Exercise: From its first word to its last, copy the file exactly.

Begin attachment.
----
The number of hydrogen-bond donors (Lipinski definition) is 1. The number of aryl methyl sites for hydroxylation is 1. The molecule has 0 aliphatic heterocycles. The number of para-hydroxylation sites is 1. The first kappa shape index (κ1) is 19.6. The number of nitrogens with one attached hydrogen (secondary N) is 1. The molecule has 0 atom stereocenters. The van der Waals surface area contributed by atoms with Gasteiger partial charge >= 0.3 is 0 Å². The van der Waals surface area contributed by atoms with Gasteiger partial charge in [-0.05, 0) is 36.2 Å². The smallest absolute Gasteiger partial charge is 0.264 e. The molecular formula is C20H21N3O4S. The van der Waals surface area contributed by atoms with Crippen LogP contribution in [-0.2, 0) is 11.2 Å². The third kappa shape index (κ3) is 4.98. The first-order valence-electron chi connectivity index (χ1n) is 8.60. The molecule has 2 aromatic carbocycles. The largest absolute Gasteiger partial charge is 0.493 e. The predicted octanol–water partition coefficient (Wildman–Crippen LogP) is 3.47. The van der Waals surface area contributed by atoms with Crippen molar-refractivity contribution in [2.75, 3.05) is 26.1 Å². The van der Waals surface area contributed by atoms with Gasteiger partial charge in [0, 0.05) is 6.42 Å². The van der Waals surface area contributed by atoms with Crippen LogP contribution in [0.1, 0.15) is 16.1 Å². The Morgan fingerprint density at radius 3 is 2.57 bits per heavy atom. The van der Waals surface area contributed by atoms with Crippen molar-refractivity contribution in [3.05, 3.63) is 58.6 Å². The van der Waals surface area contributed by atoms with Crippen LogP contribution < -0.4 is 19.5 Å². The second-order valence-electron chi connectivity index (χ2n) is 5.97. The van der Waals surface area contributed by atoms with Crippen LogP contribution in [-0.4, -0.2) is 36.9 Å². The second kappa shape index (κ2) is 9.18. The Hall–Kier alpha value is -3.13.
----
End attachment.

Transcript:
The number of hydrogen-bond donors (Lipinski definition) is 1. The number of aryl methyl sites for hydroxylation is 1. The molecule has 0 aliphatic heterocycles. The number of para-hydroxylation sites is 1. The first kappa shape index (κ1) is 19.6. The number of nitrogens with one attached hydrogen (secondary N) is 1. The molecule has 0 atom stereocenters. The van der Waals surface area contributed by atoms with Gasteiger partial charge >= 0.3 is 0 Å². The van der Waals surface area contributed by atoms with Gasteiger partial charge in [-0.05, 0) is 36.2 Å². The smallest absolute Gasteiger partial charge is 0.264 e. The molecular formula is C20H21N3O4S. The van der Waals surface area contributed by atoms with Crippen LogP contribution in [-0.2, 0) is 11.2 Å². The third kappa shape index (κ3) is 4.98. The first-order valence-electron chi connectivity index (χ1n) is 8.60. The molecule has 2 aromatic carbocycles. The largest absolute Gasteiger partial charge is 0.493 e. The predicted octanol–water partition coefficient (Wildman–Crippen LogP) is 3.47. The van der Waals surface area contributed by atoms with Crippen molar-refractivity contribution in [2.75, 3.05) is 26.1 Å². The van der Waals surface area contributed by atoms with Gasteiger partial charge in [0, 0.05) is 6.42 Å². The van der Waals surface area contributed by atoms with Crippen LogP contribution in [0.1, 0.15) is 16.1 Å². The Morgan fingerprint density at radius 3 is 2.57 bits per heavy atom. The van der Waals surface area contributed by atoms with Crippen molar-refractivity contribution in [3.05, 3.63) is 58.6 Å². The van der Waals surface area contributed by atoms with Crippen LogP contribution < -0.4 is 19.5 Å². The second-order valence-electron chi connectivity index (χ2n) is 5.97. The van der Waals surface area contributed by atoms with Crippen LogP contribution in [-0.4, -0.2) is 36.9 Å². The second kappa shape index (κ2) is 9.18. The Hall–Kier alpha value is -3.13.